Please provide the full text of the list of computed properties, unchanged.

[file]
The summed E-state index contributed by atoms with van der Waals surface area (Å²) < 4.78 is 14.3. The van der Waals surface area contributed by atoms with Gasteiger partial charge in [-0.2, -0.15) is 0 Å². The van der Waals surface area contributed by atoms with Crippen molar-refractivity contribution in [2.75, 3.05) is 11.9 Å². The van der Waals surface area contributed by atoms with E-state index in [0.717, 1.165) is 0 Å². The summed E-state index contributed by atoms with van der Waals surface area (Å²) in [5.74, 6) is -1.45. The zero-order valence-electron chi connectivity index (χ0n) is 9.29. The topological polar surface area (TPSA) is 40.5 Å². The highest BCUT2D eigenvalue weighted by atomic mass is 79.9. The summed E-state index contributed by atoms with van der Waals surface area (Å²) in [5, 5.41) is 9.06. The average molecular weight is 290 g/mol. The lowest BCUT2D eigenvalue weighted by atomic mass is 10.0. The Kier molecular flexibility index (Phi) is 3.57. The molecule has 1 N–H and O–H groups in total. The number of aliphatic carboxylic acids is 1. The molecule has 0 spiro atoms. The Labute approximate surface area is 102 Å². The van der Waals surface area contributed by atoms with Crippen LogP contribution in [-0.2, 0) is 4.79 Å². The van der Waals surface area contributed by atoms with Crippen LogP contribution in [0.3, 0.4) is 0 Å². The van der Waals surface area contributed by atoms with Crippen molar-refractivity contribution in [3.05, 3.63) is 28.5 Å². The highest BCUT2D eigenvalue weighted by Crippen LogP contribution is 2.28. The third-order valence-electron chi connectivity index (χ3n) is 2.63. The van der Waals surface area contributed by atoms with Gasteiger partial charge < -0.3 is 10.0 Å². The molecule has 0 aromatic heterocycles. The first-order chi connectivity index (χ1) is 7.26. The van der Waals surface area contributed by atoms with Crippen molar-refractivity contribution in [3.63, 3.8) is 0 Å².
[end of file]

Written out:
The summed E-state index contributed by atoms with van der Waals surface area (Å²) < 4.78 is 14.3. The van der Waals surface area contributed by atoms with Gasteiger partial charge in [-0.2, -0.15) is 0 Å². The van der Waals surface area contributed by atoms with Crippen molar-refractivity contribution in [2.75, 3.05) is 11.9 Å². The van der Waals surface area contributed by atoms with E-state index in [0.717, 1.165) is 0 Å². The summed E-state index contributed by atoms with van der Waals surface area (Å²) in [5.74, 6) is -1.45. The zero-order valence-electron chi connectivity index (χ0n) is 9.29. The topological polar surface area (TPSA) is 40.5 Å². The highest BCUT2D eigenvalue weighted by atomic mass is 79.9. The summed E-state index contributed by atoms with van der Waals surface area (Å²) in [5, 5.41) is 9.06. The average molecular weight is 290 g/mol. The lowest BCUT2D eigenvalue weighted by atomic mass is 10.0. The Kier molecular flexibility index (Phi) is 3.57. The molecule has 1 N–H and O–H groups in total. The number of aliphatic carboxylic acids is 1. The molecule has 0 spiro atoms. The Labute approximate surface area is 102 Å². The van der Waals surface area contributed by atoms with Crippen LogP contribution in [-0.2, 0) is 4.79 Å². The van der Waals surface area contributed by atoms with Crippen LogP contribution in [0.3, 0.4) is 0 Å². The van der Waals surface area contributed by atoms with Crippen molar-refractivity contribution in [3.05, 3.63) is 28.5 Å². The highest BCUT2D eigenvalue weighted by Crippen LogP contribution is 2.28. The third-order valence-electron chi connectivity index (χ3n) is 2.63. The van der Waals surface area contributed by atoms with Gasteiger partial charge < -0.3 is 10.0 Å². The molecule has 0 aromatic heterocycles. The first-order chi connectivity index (χ1) is 7.26. The van der Waals surface area contributed by atoms with Crippen molar-refractivity contribution in [3.63, 3.8) is 0 Å².